Howard Dean (search) lost the support of the 1.5 million-member American Federation of State, County and Municipal Employees on Saturday, yet another blow for a candidacy depleted by defeat.

Democratic officials said Gerald McEntee (search), head of the union, delivered the news to the former Democratic front-runner in a meeting in Burlington, Vt.

The heads of two other unions supporting Dean also attended the session, added these officials, speaking on condition of anonymity.

Officials at one, the Service Employees International Union (search), said the organization remained committed to Dean at least through the Wisconsin primary on Feb. 17. The head of the International Union of Painters and Allied Trades also was in attendance at the meeting, and Dean officials said the union was still aboard. Officials for the labor group could not be reached for comment about his plans.

Dean has said he must win Wisconsin to remain in the race.

Ironically, the blow came as Dean scored the best showing of a campaign season filled with disappointments.

He gained 30 percent of the vote in caucuses in Washington. That was far behind the winner, Sen. John Kerry (search), but represented his highest percentage of any of the 11 states to hold primaries or caucuses to date.

He also finished a distant second to Kerry in Michigan caucuses.

In a statement that pointed to his showing in Washington, Dean said voters "have sent a clear message that they want this race and this debate to continue. ..."

"We look forward to tomorrow's Maine caucuses and winning Wisconsin on the 17th."

The loss of AFSCME (search) denies Dean valuable organizers, money and political contacts at the worst possible time: The one-time front-runner is fighting for his political life after going winless in the primary season to date.

Coming from one of the party's major players, McEntee's decision underscores how far Dean's campaign has fallen — from the undisputed leader six weeks ago to the brink of political obscurity. McEntee is one of Dean's earliest backers from the ranks of the Democratic elite. McEntee's early endorsement of Bill Clinton helped propel the then-Arkansas governor to the presidency.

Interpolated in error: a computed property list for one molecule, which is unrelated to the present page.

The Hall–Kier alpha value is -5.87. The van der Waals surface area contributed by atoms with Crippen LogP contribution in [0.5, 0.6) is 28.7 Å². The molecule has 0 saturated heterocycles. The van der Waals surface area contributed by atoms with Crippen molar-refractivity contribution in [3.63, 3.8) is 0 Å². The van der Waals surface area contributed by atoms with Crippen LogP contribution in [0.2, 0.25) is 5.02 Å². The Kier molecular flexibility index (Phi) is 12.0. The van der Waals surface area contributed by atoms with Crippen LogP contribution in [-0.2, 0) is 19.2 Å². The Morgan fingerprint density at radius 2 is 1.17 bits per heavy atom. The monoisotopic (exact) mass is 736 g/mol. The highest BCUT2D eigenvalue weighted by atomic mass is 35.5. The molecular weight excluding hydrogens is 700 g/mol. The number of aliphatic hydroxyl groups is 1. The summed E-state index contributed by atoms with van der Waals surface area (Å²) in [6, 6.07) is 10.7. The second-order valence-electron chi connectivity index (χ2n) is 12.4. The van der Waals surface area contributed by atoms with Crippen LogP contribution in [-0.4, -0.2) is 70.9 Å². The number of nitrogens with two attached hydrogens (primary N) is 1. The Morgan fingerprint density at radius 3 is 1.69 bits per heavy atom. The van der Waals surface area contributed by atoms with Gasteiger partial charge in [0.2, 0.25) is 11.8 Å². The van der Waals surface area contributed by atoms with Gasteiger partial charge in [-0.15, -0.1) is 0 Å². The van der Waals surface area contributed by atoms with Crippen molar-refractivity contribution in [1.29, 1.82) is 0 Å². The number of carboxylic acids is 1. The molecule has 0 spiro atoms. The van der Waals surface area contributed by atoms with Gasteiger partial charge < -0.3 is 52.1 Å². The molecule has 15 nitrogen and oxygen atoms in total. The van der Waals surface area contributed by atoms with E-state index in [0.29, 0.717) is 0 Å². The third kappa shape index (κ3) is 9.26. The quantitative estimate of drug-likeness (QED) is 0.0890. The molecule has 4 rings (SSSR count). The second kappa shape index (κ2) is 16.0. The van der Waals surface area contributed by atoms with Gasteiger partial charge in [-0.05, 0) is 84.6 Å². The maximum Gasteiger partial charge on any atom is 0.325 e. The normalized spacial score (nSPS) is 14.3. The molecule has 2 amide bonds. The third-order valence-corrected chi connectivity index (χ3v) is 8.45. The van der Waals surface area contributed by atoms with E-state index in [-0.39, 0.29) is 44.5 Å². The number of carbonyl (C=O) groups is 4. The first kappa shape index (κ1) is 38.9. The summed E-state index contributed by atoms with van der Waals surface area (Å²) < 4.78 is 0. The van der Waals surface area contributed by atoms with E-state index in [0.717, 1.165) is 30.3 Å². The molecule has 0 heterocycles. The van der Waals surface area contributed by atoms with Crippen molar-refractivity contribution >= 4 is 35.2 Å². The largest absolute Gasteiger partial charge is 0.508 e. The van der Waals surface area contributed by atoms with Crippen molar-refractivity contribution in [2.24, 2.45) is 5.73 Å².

But the union leader is no kingmaker this year. He had flirted with backing Kerry and Wesley Clark at different points last year, before jumping on Dean's bandwagon when the former Vermont governor was leading in polls and fund-raising. It was unclear whether the union would back any other candidate, though campaign strategists said they suspected McEntee will want to join the flood of endorsements going Kerry's way.

Dean issued a statement that appeared to acknowledge AFSME's defection, saying "We respect President McEntee and we will work hard to earn the support of AFSCME members in Wisconsin next week."

Dean retreated from Michigan, Washington state and Maine — site of this weekend's elections — to make a last stand in Wisconsin, where Democrats vote Feb. 17.

The campaign planned to start its Wisconsin ad run with its 60-second biographical commercial in every media market in the state. It also planned to announce an ad contest Sunday, asking the public to submit commercials for the campaign to run eventually.

One official said McEntee would announce the defection next week after consulting with his board, but another said the timing was uncertain.

AFSCME, one of the nation's politically powerful labor unions, spends more on politics than any other union. The union $40 million on politics in 2000.

In a telephone interview, Neel said that Dean would have more resources at his disposal in Wisconsin than any of his rivals, front-runner John Kerry included.

"We're going to be up in the air with television advertising within 48 hours, Tuesday at the latest," he said.

"We've got an enormous ground operation there. We have collapsed all of our field staff from earlier states" into Wisconsin

In addition, he said Wisconsin is a "good progressive state" that should be receptive to Dean's antiestablishment message.

After faltering in Iowa and New Hampshire, Dean made little effort to compete in Saturday's caucuses in Michigan or Washington. Nor does he plan to contest primaries next Tuesday in Virginia and Tennessee.

In an early morning e-mail on Thursday, he told his Internet-savvy supporters he would make Wisconsin his last stand and appealed for a fresh infusion of cash to buy advertising needed to contest Kerry there.